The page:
A federal judge in Massachusetts slapped Biolitec (ETR:BIB) with a $75 million judgment after ruling that the German medical laser maker deliberately effected a so-called "downstream merger" to move its incorporation to Austria to escape jurisdiction in U.S. courts.
The harshly-worded ruling by Judge Michael Ponsor trebles the $23.2 million awarded to AngioDynamics (NSDQ:ANGO) by a New York court in 2012, and adds $3.6 million in interest and another $1.9 million in legal costs, according to court documents.
"We are pleased with the court’s decision," AngioDynamics president & CEO Joseph DeVivo said in prepared remarks. "The judgment was based on the defendant’s refusal to cooperate in their discovery obligations in the Massachusetts court, just as Biolitec originally failed to live up to its obligation to indemnify us, hurting our business as we defended ourselves against infringement claims concerning the distribution of their products. We will continue to vigorously pursue this litigation until we recover our damages, however long it takes."
Ponsor, who earlier in the case issued an arrest warrant for ex-Biolitec CEO Wolfgang Neuberger, decried Biolitec’s conduct during the case.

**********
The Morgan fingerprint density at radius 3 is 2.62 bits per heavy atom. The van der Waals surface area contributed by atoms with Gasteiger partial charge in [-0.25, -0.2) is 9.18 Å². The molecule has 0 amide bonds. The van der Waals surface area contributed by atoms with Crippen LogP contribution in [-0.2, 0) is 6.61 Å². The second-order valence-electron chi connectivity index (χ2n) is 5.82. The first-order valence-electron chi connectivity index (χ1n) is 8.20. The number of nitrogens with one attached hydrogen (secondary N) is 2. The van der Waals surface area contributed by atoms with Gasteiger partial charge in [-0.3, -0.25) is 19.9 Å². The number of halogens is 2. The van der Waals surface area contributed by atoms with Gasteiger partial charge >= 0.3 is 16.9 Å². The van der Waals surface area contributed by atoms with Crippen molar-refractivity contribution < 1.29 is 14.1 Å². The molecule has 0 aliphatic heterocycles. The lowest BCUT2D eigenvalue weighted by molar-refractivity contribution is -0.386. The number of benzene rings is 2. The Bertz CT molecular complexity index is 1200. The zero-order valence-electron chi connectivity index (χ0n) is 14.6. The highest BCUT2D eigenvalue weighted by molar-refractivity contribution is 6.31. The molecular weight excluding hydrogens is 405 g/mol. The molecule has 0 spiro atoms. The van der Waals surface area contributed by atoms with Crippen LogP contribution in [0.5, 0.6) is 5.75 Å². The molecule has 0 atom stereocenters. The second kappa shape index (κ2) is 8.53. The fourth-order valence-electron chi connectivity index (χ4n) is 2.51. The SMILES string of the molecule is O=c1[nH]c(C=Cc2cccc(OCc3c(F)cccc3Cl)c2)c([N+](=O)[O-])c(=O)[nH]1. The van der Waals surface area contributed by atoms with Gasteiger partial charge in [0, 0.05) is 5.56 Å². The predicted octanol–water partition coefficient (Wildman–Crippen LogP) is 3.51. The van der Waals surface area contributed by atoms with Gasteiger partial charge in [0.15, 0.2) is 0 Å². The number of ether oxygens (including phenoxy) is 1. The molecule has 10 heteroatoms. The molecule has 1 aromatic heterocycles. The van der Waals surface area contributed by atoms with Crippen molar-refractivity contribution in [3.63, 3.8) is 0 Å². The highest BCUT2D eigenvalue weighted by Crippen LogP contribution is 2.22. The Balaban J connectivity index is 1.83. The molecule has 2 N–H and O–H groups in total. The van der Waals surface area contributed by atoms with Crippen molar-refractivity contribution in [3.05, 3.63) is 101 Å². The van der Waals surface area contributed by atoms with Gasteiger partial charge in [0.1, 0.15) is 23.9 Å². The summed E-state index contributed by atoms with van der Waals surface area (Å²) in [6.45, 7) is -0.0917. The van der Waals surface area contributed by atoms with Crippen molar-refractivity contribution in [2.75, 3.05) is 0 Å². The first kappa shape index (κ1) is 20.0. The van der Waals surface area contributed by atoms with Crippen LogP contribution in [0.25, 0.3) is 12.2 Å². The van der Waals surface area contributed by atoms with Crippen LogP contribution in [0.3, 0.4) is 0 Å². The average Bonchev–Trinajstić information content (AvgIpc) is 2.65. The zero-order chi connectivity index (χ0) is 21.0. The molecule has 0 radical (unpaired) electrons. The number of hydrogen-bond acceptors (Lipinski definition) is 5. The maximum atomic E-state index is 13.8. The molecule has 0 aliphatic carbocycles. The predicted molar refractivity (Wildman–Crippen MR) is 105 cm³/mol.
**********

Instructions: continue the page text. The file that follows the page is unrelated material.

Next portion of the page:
“Throughout the course of this litigation, nearly half a decade in length, defendants have tried to circumvent the judicial process and evade accountability. When their conduct evolved from evasive, to delinquent, to grossly contumacious, defendants left the court no choice but to enter default judgment in plaintiff’s favor," he wrote, according to the documents. "Defendants willfully allowed [Biolitec] to enter into the [supply & distribution agreement with AngioDynamics] without any intention of complying with its indemnification obligations. Defendants then intentionally interfered with the contract, inducing [Biolitec] to break the agreement. Finally, defendants transferred at least $18 million of [Biolitec’s] assets once its liability became apparent. Their goal, quite clearly, was to prevent plaintiff from being indemnified and, subsequently, from recovering the resulting New York judgment. Given these facts, defendants’ actions were calculated, deceitful, and egregious. Defendants conducted themselves in an effort to escape their obligations and, equally troubling, to prevent the enforcement of a judicial mandate."
AngioDynamics in October 2012 won a $16.5 million award in a separate lawsuit when a judge ruled that Biolitec, which provided laser vein ablation technology to AngioDynamics, failed to defend and indemnify the medical device company in lawsuits filed against it by Biomed and Covidien (NYSE:COV) subsidiary VNUS Medical Technologies. The judge further ruled to deny Biolitec’s request for an interlocutory appeal and ordered his memorandum sealed for 1 year.
Biolitec has appealed Ponsor’s earlier ruling to the U.S. Court of Appeals for the 1st Circuit.